I’m waiting for the day when, if you tell someone ‘I’m from the internet’, instead of laughing they just ask ‘oh, what part?’ (Alt text to xkcd #256)
Anyone who’s spoken to me for an extended period time in the past few months has probably heard about my fascination with Eastern Standard Tribe, which gives the idea of “Tribes”:
Tribes are agendas. Aesthetics. Ethos. Traditions. Ways of getting things done. They’re competitive. They may not all be based on time-zones. There are knitting Tribes and vampire fan-fiction Tribes and Christian rock tribes, but they’ve always existed. Mostly, these tribes are little more than a sub-culture. It takes time-zones to amplify the cultural fissioning of fan-fiction or knitting into a full-blown conspiracy. Their interests are commercial, industrial, cultural, culinary. A Tribesman will patronize a fellow Tribesman’s restaurant, or give him a manufacturing contract, or hire his taxi. Not because of xenophobia, but because of homophilia: I know that my Tribesman’s taxi will conduct its way through traffic in a way that I’m comfortable with, whether I’m in San Francisco, Boston, London or Calcutta. I know that the food will be palatable in a Tribal restaurant, that a book by a Tribalist will be a good read, that a gross of widgets will be manufactured to the exacting standards of my Tribe.
We’re not yet in a world that distinguishes itself like the Tribes in EST do, but I think the social groups I run with are getting increasingly alienated from their peers in a way that encourages this kind of Tribalism. We aren’t divided by time zone but by frame of reference; most of us are indoctrinated enough in internet culture that Randall Munroe is a far more important figure than Britney Spears could ever hope to be. EST posits that “…anyone outside of the tribe is only mostly human,” and that’s very much akin to the philosophy I’m used to seeing; we’ll give individuals the benefit of the doubt but society as a whole we see as a sort of teeming mass of ignorance.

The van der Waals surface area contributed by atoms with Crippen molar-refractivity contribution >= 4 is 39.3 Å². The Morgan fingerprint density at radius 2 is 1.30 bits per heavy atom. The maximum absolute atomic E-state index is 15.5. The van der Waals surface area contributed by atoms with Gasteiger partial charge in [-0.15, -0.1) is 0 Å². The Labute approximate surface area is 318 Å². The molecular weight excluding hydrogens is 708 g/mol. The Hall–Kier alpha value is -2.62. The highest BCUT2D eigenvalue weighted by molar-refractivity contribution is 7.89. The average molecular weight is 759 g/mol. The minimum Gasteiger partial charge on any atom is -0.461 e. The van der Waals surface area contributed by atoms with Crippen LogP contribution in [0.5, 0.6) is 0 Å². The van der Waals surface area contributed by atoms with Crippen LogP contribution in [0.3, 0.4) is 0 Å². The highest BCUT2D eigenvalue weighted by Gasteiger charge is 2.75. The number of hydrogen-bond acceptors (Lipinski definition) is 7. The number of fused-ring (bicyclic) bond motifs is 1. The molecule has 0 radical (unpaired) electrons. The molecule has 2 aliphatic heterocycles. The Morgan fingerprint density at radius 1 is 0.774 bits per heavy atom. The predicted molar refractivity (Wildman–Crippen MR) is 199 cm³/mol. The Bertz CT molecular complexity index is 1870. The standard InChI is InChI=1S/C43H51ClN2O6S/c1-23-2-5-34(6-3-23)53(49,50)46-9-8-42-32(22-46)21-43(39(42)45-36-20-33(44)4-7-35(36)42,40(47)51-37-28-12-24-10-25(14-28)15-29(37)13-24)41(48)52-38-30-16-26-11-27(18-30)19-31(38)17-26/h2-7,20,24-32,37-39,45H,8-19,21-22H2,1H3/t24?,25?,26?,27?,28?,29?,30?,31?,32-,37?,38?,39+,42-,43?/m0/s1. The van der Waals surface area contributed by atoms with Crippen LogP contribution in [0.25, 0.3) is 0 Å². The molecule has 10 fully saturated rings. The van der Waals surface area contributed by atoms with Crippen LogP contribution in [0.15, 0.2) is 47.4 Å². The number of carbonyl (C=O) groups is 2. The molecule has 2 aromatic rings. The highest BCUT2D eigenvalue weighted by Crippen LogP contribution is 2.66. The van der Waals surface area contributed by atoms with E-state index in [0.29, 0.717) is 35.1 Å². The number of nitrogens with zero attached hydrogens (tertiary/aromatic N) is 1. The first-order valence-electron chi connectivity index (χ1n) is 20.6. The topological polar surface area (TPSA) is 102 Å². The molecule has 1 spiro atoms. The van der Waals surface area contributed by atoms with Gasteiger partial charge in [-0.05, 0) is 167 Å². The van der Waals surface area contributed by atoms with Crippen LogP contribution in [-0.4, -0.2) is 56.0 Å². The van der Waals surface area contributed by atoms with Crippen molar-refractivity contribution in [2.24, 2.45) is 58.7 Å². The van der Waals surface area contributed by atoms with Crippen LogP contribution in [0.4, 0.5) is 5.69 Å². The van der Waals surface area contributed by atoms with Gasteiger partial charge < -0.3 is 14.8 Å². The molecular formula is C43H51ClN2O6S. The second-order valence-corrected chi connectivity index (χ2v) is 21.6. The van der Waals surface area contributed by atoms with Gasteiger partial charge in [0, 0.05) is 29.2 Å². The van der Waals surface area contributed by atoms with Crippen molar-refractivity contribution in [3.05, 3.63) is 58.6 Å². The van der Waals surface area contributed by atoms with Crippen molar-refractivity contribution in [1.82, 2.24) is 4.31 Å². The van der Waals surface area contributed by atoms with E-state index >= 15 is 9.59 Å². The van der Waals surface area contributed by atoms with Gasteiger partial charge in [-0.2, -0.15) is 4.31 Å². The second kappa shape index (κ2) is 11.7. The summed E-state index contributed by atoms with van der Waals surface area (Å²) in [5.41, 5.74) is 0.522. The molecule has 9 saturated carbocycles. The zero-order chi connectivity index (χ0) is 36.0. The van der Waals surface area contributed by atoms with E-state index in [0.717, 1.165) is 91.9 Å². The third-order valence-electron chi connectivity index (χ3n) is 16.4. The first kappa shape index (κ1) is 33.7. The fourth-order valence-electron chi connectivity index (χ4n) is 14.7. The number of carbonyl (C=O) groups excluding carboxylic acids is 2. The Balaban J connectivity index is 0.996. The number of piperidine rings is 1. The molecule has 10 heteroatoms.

I’m not sure that Doctorow’s got it completely right in how he lays the Tribes out; the way he puts it, groups in certain areas end up forming Tribes with people outside of that time zone who reset their clocks to show affiliation to people in a different area who share the same aesthetic/philosophy that they do. I think that with the internet becoming so many people’s primary culture/affiliation it’s unlikely that we’re going to end up fragmenting ourselves in the real world way more than we ever have before. I’m predicting an explosion of global subcultures– it’s going to go way beyond the punk scene, the emo scene, the indie scene, etc when there are enough /b/tards in any given area to form social cliques in high schools/colleges.
I’m also trying to relate this to Vonnegut’s idea of a karass (from Cat’s Cradle). A karass is a group of people rotating around some particular object, doing God’s work, and the people who you find yourself inexplicably caught up with, whether you like them or not, are members of yours. A false karass (“grandfalloon”) is a group who thinks they are more important than a karass– Hoosiers, nations, sports teams, etc. I guess this would classify the tribes as grandfalloons, except the idea of the Tribes is much easier to apply to my life than that of a karass– there are only a couple people who I could identify as definite members of my karass, who I know in unlikely enough ways to think that we have been driven together by any sort of higher power, but almost all of the people I spend time with I was able to connect with in the first place because they are my Tribesmen; they share an outlook that I understand.